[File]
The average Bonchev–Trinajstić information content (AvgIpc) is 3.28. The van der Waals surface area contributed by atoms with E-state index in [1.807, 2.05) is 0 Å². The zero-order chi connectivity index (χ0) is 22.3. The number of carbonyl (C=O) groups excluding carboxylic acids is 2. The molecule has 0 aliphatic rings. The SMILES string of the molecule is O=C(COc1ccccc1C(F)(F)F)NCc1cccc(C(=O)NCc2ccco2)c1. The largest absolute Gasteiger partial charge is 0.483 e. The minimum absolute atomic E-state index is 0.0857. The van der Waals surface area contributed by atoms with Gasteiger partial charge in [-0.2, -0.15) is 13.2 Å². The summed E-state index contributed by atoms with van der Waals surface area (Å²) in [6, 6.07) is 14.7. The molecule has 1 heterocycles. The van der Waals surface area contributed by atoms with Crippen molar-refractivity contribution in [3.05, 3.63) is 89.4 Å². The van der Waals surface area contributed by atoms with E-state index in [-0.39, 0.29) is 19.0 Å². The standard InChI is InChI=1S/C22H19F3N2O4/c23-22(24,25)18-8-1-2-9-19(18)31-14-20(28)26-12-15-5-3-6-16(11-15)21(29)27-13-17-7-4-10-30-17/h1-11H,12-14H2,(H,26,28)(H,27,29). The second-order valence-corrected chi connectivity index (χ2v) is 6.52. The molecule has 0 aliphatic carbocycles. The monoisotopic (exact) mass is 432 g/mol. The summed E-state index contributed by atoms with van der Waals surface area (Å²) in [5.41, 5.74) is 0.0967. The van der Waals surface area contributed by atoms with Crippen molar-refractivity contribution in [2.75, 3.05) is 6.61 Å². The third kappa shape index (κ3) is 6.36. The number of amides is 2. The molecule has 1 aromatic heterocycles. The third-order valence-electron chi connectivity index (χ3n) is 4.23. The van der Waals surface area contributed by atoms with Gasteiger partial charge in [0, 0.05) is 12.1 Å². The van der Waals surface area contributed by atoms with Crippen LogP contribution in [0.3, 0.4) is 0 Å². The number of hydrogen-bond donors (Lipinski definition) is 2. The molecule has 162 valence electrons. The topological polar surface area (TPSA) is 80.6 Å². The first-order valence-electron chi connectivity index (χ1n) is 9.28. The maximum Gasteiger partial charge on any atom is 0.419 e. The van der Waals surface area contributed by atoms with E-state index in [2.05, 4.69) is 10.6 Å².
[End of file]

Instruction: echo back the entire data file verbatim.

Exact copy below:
The average Bonchev–Trinajstić information content (AvgIpc) is 3.28. The van der Waals surface area contributed by atoms with E-state index in [1.807, 2.05) is 0 Å². The zero-order chi connectivity index (χ0) is 22.3. The number of carbonyl (C=O) groups excluding carboxylic acids is 2. The molecule has 0 aliphatic rings. The SMILES string of the molecule is O=C(COc1ccccc1C(F)(F)F)NCc1cccc(C(=O)NCc2ccco2)c1. The largest absolute Gasteiger partial charge is 0.483 e. The minimum absolute atomic E-state index is 0.0857. The van der Waals surface area contributed by atoms with Gasteiger partial charge in [-0.2, -0.15) is 13.2 Å². The summed E-state index contributed by atoms with van der Waals surface area (Å²) in [6, 6.07) is 14.7. The molecule has 1 heterocycles. The van der Waals surface area contributed by atoms with Crippen molar-refractivity contribution in [3.05, 3.63) is 89.4 Å². The van der Waals surface area contributed by atoms with E-state index in [-0.39, 0.29) is 19.0 Å². The standard InChI is InChI=1S/C22H19F3N2O4/c23-22(24,25)18-8-1-2-9-19(18)31-14-20(28)26-12-15-5-3-6-16(11-15)21(29)27-13-17-7-4-10-30-17/h1-11H,12-14H2,(H,26,28)(H,27,29). The second-order valence-corrected chi connectivity index (χ2v) is 6.52. The molecule has 0 aliphatic carbocycles. The monoisotopic (exact) mass is 432 g/mol. The summed E-state index contributed by atoms with van der Waals surface area (Å²) in [5.41, 5.74) is 0.0967. The van der Waals surface area contributed by atoms with Crippen molar-refractivity contribution in [2.75, 3.05) is 6.61 Å². The third kappa shape index (κ3) is 6.36. The number of amides is 2. The molecule has 1 aromatic heterocycles. The third-order valence-electron chi connectivity index (χ3n) is 4.23. The van der Waals surface area contributed by atoms with Gasteiger partial charge in [0, 0.05) is 12.1 Å². The van der Waals surface area contributed by atoms with Crippen LogP contribution in [0.3, 0.4) is 0 Å². The number of hydrogen-bond donors (Lipinski definition) is 2. The molecule has 162 valence electrons. The topological polar surface area (TPSA) is 80.6 Å². The first-order valence-electron chi connectivity index (χ1n) is 9.28. The maximum Gasteiger partial charge on any atom is 0.419 e. The van der Waals surface area contributed by atoms with E-state index in [2.05, 4.69) is 10.6 Å².